One of the great social media tools for writers is the ability to pitch our work directly to editors and agents via Twitter. It’s rude and unprofessional to pitch to them directly via Twitter or any other social media (this is considered spam, people). However, there are Twitter pitch events every now and then where editors and agents participate and request partial or full manuscripts from writers. #PitMad and #SFFpit are two examples.
Creating a logline that distills the essence of your story in as few words as possible has always been a necessity for writers. Creating one for a Twitter pitch event can be even more of a challenge, as you have only 140 characters, some of which have to be used with the pitch event hashtag, and sometimes also indicate the genre and age category (MG, YA, NA or A for middle grade, young adult, new adult or adult).
Reading through some of the pitches during these events, what jumps out immediately is how bad most people are at creating Twitter pitches.
I used to work as a reader for a film company and had to create loglines for each script or book I covered. It’s WAY easier to create one for someone else’s work. (I struggle like everyone else when I have to create one for my own stories.) But you can avoid these common pitfalls:
1. Far too vague: While you can’t go into a ton of specific detail in less than 140 characters, you have to have SOME detail. Stay specific, about character, plot and genre. (Yes, some pitches are so vague you can’t even guess the genre.)
For instance: “A girl saves her society from an oppressive government” is severely lacking in detail.
Better: “A 16 year old girl takes her sister’s place in a televised fight to the death and becomes a symbol of rebellion to her repressive society.”
2. Includes proper names: This isn’t necessarily a deal-breaker, but it’s better to avoid proper names in loglines/pitches. This is especially the case when you are working with the Twitter 140 character limit.
Sure, in The Hunger Games example, I could have used: “Katniss takes her sister Prim’s place in a televised fight to the death and becomes a symbol of rebellion to Panem.” None of those proper names convey anything useful. By using “16 year old girl” it indicates the story is a YA without having to indicate it somewhere else in the pitch. The name Prim is superfluous and Panem is meaningless to anyone not already familiar with the story.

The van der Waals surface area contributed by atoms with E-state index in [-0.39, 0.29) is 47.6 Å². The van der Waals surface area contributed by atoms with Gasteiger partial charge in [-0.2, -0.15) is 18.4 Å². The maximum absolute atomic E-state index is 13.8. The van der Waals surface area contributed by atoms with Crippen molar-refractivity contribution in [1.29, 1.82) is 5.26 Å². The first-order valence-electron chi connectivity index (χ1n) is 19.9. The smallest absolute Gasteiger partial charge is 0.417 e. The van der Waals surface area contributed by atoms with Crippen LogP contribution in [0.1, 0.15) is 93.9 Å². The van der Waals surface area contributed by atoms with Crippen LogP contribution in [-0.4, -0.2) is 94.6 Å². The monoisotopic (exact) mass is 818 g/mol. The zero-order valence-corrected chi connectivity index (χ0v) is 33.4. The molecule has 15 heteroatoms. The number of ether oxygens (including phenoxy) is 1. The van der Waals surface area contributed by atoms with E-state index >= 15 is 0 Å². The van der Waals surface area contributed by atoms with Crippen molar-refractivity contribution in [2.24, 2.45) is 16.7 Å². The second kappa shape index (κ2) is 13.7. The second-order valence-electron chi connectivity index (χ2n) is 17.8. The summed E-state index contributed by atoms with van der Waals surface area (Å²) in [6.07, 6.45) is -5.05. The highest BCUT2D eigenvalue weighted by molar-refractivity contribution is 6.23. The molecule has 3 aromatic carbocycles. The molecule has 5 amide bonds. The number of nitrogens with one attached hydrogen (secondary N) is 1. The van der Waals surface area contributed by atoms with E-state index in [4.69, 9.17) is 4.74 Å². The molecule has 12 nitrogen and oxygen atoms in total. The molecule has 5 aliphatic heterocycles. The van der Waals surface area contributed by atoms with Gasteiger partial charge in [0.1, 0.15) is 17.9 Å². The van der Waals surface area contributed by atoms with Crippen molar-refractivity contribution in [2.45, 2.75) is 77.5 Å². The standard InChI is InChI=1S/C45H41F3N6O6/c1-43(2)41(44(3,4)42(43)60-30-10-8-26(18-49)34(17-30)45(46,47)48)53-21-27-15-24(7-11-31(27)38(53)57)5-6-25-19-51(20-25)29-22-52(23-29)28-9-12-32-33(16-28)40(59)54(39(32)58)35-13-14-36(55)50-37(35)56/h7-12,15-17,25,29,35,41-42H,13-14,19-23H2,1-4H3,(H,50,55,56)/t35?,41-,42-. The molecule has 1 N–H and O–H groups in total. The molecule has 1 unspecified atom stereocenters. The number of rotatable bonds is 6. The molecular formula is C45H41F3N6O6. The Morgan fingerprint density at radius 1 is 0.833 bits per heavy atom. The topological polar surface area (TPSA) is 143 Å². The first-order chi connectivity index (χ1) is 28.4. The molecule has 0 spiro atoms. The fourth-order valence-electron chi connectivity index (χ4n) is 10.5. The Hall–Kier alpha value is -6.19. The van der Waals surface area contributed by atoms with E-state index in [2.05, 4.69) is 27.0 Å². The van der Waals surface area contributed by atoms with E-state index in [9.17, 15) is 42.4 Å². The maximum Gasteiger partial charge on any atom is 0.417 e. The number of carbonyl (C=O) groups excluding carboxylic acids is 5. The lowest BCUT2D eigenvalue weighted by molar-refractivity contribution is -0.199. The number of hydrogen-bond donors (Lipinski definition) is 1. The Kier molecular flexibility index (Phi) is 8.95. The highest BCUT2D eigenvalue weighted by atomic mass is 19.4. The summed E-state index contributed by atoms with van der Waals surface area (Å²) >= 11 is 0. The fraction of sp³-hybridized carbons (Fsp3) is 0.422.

Instead of telling your character(s) names, indicate something (again) SPECIFIC about them. Occupation is often a good bet. “A New York cop must save his ex-wife when she is taken hostage by terrorists” is better than “John must save Holly from some bad guys.”
3. Not focused enough on character: An effective logline is about WHO your character is, WHAT your character wants, HOW your character is trying to get what she wants. (You can add WHY, if there’s room in the pitch.)
“A farm girl swept away by a tornado to a magical land must find a wizard and evade a vengeful witch to make her way back home.”
Notice I’ve not only indicated the who, what, and how (farm girl, get home, find the wizard) I’ve also included the inciting incident (swept away by tornado) the antagonist (witch) and genre (fantasy).
4. Nothing mentioned about the conflict/antagonist/forces of antagonism: This is a big part of what makes your concept work–whether or not the forces causing the major conflict are strong enough to sustain a compelling story.
Again, specifics help, as well as carefully chosen adjectives (“vengeful witch,” “ravenous shark,” “maniacal dictator” would be some examples).
5. Too much about what’s happening TO the main character: The best stories have characters that are active, not reactive. Indicate how your character is facing her challenge(s).
6. No indication of what’s unique about the story: What sets your story apart from others like it? This is especially critical if your story is a genre that is currently thought to be on the wane (i.e. dystopian, paranormal). I once saw a pitch for a dystopian story told from the point of view of those in power. It generated interest from an agent who said he was sick of the genre but loved the unique twist.
7. Ignores basic rules of grammar: Yes, I get it–people are trying to squeeze as much as they can into 140 characters, and may feel it’s fine to throw the grammar rule book out the window. They may get away with some minor flubs that are obvious attempts to cram everything into the 140 characters, but I’ve seen people pitch with poorly-worded sentences and spelling errors. That’s a bad move. After all, you’re supposed to be impressing people with your writing.